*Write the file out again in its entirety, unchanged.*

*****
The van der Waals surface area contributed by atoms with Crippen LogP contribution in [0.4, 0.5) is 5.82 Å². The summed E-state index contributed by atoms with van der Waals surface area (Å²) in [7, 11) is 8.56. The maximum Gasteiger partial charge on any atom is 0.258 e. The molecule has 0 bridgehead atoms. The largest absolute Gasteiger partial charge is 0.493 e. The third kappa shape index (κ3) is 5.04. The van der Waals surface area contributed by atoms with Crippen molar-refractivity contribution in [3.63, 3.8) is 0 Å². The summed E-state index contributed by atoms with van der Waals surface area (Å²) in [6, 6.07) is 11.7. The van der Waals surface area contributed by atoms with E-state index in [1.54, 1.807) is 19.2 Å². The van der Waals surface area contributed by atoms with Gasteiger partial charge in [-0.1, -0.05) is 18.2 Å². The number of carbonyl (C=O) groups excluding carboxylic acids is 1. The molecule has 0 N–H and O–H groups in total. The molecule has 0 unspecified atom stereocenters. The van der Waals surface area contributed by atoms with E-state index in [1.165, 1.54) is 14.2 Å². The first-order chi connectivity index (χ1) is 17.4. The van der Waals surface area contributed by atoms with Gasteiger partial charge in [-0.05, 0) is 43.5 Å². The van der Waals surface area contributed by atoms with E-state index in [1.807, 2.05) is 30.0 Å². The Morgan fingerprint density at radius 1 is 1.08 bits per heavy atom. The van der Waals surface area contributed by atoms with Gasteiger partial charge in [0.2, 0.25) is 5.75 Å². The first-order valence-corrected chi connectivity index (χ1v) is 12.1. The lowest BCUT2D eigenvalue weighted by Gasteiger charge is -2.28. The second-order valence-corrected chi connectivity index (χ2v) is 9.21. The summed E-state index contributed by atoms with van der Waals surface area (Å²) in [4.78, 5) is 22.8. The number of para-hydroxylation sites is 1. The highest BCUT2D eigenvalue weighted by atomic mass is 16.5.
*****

The van der Waals surface area contributed by atoms with Crippen LogP contribution in [0.4, 0.5) is 5.82 Å². The summed E-state index contributed by atoms with van der Waals surface area (Å²) in [7, 11) is 8.56. The maximum Gasteiger partial charge on any atom is 0.258 e. The molecule has 0 bridgehead atoms. The largest absolute Gasteiger partial charge is 0.493 e. The third kappa shape index (κ3) is 5.04. The van der Waals surface area contributed by atoms with Crippen molar-refractivity contribution in [3.63, 3.8) is 0 Å². The summed E-state index contributed by atoms with van der Waals surface area (Å²) in [6, 6.07) is 11.7. The van der Waals surface area contributed by atoms with E-state index in [1.54, 1.807) is 19.2 Å². The van der Waals surface area contributed by atoms with Gasteiger partial charge in [-0.1, -0.05) is 18.2 Å². The number of carbonyl (C=O) groups excluding carboxylic acids is 1. The molecule has 0 N–H and O–H groups in total. The molecule has 0 unspecified atom stereocenters. The van der Waals surface area contributed by atoms with E-state index in [1.165, 1.54) is 14.2 Å². The first-order chi connectivity index (χ1) is 17.4. The van der Waals surface area contributed by atoms with Gasteiger partial charge in [-0.05, 0) is 43.5 Å². The van der Waals surface area contributed by atoms with E-state index in [1.807, 2.05) is 30.0 Å². The Morgan fingerprint density at radius 1 is 1.08 bits per heavy atom. The van der Waals surface area contributed by atoms with Gasteiger partial charge in [0.2, 0.25) is 5.75 Å². The first-order valence-corrected chi connectivity index (χ1v) is 12.1. The lowest BCUT2D eigenvalue weighted by Gasteiger charge is -2.28. The second-order valence-corrected chi connectivity index (χ2v) is 9.21. The summed E-state index contributed by atoms with van der Waals surface area (Å²) in [4.78, 5) is 22.8. The number of para-hydroxylation sites is 1. The highest BCUT2D eigenvalue weighted by atomic mass is 16.5.